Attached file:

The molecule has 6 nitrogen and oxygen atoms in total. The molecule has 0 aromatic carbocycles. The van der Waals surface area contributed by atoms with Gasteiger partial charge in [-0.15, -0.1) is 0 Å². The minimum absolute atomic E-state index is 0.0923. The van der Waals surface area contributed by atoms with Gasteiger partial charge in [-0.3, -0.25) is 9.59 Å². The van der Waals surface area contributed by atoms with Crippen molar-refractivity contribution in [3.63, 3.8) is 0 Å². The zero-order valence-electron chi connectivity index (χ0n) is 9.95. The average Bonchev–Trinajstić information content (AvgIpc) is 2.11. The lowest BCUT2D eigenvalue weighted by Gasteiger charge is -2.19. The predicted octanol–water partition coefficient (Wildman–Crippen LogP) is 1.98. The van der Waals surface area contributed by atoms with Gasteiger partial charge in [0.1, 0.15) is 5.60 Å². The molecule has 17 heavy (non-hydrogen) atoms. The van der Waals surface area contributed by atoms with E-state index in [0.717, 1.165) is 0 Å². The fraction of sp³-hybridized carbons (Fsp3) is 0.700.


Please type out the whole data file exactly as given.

The molecule has 6 nitrogen and oxygen atoms in total. The molecule has 0 aromatic carbocycles. The van der Waals surface area contributed by atoms with Gasteiger partial charge in [-0.15, -0.1) is 0 Å². The minimum absolute atomic E-state index is 0.0923. The van der Waals surface area contributed by atoms with Gasteiger partial charge in [-0.3, -0.25) is 9.59 Å². The van der Waals surface area contributed by atoms with Crippen molar-refractivity contribution in [3.63, 3.8) is 0 Å². The zero-order valence-electron chi connectivity index (χ0n) is 9.95. The average Bonchev–Trinajstić information content (AvgIpc) is 2.11. The lowest BCUT2D eigenvalue weighted by Gasteiger charge is -2.19. The predicted octanol–water partition coefficient (Wildman–Crippen LogP) is 1.98. The van der Waals surface area contributed by atoms with Gasteiger partial charge in [0.1, 0.15) is 5.60 Å². The molecule has 17 heavy (non-hydrogen) atoms. The van der Waals surface area contributed by atoms with E-state index in [0.717, 1.165) is 0 Å². The fraction of sp³-hybridized carbons (Fsp3) is 0.700.